Has the new year prompted you to take a fresh look at some of the eyesores in your home? Maybe you're itching to replace those drafty windows, or eager to install a spiffy new deck so you can finally accommodate all your friends when the weather warms up.
But jumping into a home remodeling project isn't for the faint of heart, especially since you'll want to make sure you can recoup a good part of your investment when it comes time to sell. To help you pinpoint the right projects, Remodeling magazine has just released its annual Cost vs. Value report highlighting how much various projects cost, plus their return on investment.
To come up with their 33rd edition of this report, researchers took a look at the top 22 home renovation projects in 101 metropolitan areas across the country. The report lists the cost of each renovation, the value of the project at resale (based on estimates by real estate professionals), the percentage of the project's cost you can expect to recoup, and whether that value has increased or dropped from last year.
So which remodeling project really pays off the most? According to their data, the installation of manufactured stone veneer takes the top spot among remodeling projects, with a return on investment of 95.6%—nearly the full amount you'll spend.
Why is adding faux stone so hot, you might ask? As it turns out, making a good impression on possible buyers is the reason, which is also key to a potential sale.
"Manufactured veneer has been one of the top ROI projects over the past few years, in part because it reflects a wider trend of curb appeal investments tending to add more overall value than interior renovations," explains Vincent Salandro, an assistant editor at both Remodeling and ProSales magazines.
In fact, 9 of the top 10 high-return projects in the report are ones that pertain to a home's exterior. Replacing the garage door came in second place (and was first last year), where it now earns an ROI of 94.5%. Other top ROI projects include window replacement, outdoor decks, and new siding, which was broken out into two categories for the first time this year (fiber-cement and vinyl).
This leaves minor kitchen remodeling (such as installing new cabinet fronts, hardware, countertops, and flooring, and replacing old cooktopsand fridges with more energy-efficient models) as the lone interior project in the top 10. Clearly, when it comes to ROI on home remodeling, it's what's on the outside that counts!
This year's findings also indicate an overall uptick in costs for all of these projects—as well as a downturn in their perceived value.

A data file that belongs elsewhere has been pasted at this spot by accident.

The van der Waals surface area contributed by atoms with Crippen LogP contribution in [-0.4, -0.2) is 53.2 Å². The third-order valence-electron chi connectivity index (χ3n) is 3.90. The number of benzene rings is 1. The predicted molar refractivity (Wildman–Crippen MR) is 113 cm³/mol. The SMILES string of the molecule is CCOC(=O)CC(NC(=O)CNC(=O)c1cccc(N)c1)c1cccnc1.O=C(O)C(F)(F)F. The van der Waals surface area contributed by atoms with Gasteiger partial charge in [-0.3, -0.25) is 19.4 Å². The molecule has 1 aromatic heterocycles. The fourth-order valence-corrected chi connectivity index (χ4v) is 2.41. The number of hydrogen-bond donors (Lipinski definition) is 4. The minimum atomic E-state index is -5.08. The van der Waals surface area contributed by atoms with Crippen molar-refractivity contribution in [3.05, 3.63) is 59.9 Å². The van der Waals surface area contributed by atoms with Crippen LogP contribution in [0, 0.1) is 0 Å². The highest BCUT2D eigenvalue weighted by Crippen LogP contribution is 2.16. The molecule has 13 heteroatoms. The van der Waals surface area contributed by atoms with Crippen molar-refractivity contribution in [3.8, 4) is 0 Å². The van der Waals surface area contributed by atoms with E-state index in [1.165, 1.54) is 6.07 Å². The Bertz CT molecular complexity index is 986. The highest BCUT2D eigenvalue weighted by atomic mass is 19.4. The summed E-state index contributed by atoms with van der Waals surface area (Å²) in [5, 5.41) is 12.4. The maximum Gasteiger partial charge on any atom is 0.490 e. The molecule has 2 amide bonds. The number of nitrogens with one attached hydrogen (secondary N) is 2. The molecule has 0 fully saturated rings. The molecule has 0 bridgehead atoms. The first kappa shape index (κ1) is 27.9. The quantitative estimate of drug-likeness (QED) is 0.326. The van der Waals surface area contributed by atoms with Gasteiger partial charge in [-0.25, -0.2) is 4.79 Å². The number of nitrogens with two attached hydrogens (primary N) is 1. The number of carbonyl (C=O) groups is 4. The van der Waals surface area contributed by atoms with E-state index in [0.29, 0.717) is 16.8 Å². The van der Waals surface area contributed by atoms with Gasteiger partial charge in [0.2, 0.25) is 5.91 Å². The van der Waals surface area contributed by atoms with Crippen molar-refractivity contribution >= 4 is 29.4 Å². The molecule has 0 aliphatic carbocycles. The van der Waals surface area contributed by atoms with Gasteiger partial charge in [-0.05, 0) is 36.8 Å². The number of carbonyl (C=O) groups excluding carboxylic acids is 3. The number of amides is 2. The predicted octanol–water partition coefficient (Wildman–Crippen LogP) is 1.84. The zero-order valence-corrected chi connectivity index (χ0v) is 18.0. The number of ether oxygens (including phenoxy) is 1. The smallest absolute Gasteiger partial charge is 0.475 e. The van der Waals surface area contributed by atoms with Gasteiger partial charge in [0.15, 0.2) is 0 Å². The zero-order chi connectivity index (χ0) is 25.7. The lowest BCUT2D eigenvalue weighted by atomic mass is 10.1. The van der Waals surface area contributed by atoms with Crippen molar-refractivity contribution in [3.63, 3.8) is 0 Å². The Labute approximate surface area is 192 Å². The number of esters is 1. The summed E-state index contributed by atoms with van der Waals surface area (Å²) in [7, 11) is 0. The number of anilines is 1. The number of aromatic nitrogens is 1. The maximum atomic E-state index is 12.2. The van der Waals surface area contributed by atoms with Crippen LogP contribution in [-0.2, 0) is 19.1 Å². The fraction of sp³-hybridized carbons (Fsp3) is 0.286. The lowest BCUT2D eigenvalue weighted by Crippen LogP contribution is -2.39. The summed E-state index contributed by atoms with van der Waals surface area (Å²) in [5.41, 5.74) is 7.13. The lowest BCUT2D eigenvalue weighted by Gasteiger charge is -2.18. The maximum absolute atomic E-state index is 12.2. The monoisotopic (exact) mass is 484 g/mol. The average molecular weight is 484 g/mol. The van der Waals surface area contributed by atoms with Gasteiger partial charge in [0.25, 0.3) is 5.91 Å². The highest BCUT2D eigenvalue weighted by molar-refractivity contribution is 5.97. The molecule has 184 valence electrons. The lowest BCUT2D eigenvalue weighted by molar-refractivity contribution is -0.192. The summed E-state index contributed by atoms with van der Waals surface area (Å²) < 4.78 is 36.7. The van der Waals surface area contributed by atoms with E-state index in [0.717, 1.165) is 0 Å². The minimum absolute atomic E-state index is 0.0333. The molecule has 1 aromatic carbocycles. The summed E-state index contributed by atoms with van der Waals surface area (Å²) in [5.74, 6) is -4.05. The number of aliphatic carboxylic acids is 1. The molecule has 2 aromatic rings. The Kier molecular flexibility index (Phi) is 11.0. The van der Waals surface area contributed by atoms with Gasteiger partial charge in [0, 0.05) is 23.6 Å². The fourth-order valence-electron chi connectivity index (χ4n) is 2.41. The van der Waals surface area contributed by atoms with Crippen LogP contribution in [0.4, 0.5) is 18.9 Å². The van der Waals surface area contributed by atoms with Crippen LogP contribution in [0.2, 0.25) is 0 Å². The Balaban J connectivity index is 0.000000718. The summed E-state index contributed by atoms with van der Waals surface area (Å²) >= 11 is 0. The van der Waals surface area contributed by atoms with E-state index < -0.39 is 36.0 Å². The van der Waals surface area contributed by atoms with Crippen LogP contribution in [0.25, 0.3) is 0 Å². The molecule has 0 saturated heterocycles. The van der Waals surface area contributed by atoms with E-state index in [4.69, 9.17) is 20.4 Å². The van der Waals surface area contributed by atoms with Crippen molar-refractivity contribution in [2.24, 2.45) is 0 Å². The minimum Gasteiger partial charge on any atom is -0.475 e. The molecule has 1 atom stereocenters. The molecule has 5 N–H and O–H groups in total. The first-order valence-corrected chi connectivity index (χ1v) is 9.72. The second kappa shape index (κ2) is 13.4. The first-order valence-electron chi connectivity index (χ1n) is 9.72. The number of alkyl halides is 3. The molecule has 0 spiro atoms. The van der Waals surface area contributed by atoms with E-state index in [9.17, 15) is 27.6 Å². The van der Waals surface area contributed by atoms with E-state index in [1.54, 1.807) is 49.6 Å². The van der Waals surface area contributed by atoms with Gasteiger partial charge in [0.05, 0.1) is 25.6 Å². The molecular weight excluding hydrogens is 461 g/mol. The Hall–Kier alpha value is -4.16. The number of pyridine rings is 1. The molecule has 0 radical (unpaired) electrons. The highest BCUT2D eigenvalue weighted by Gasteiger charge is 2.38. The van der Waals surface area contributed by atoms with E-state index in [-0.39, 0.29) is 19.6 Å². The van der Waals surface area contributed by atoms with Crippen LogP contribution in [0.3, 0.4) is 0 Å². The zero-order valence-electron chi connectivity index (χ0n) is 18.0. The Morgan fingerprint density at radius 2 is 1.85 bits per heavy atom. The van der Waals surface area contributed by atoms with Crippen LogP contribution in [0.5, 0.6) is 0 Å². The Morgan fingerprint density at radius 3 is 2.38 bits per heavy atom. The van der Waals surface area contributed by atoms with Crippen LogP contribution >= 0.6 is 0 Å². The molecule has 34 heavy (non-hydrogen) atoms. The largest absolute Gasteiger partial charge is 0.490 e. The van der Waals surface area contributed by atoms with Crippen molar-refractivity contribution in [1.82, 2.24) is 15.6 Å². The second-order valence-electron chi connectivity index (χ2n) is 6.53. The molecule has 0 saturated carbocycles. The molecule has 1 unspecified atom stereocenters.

By comparison, last year's report revealed that homeowners would make back 66.1% of the money they shelled out for remodeling projects, but in 2020 the overall number dropped to 63.7% of cost recouped.
This significant difference over the past year may be related to consumer confidence. Editor Clay DeKorne, who managed the cost/value report and wrote about its key trends, notes that Americans might be feeling leery about purchasing property due to the less-than-steady world markets and possible future trade wars that could unfold at any moment.
DeKorne's trends analysis also notes that bigger, more personalized home projects like bathroom and kitchen makeovers don't exactly appeal to the greater public. The bottom line: One person's tile obsession is another's worst nightmare—and a potential home buyer may end up wanting to rip out all of your carefully curated work.
Wondering which project sits in last place on this year's list? Alas, it's the same as in 2019: an upscale master suite addition, which costs a shocking $282,062, while the resale value is just about half—$145,486, or a cost recoup of 51.6%.
Granted, if you're pining for a new spa tub and heated floors and you've found your forever home, you might consider this money well-spent. But the rest of us are probably better off considering better shingles for the roof, or splurging on a new front door.
Ready to take a deeper dive into the data? Check out which home renovations will give you the best (and worst) return on your investment in the chart below.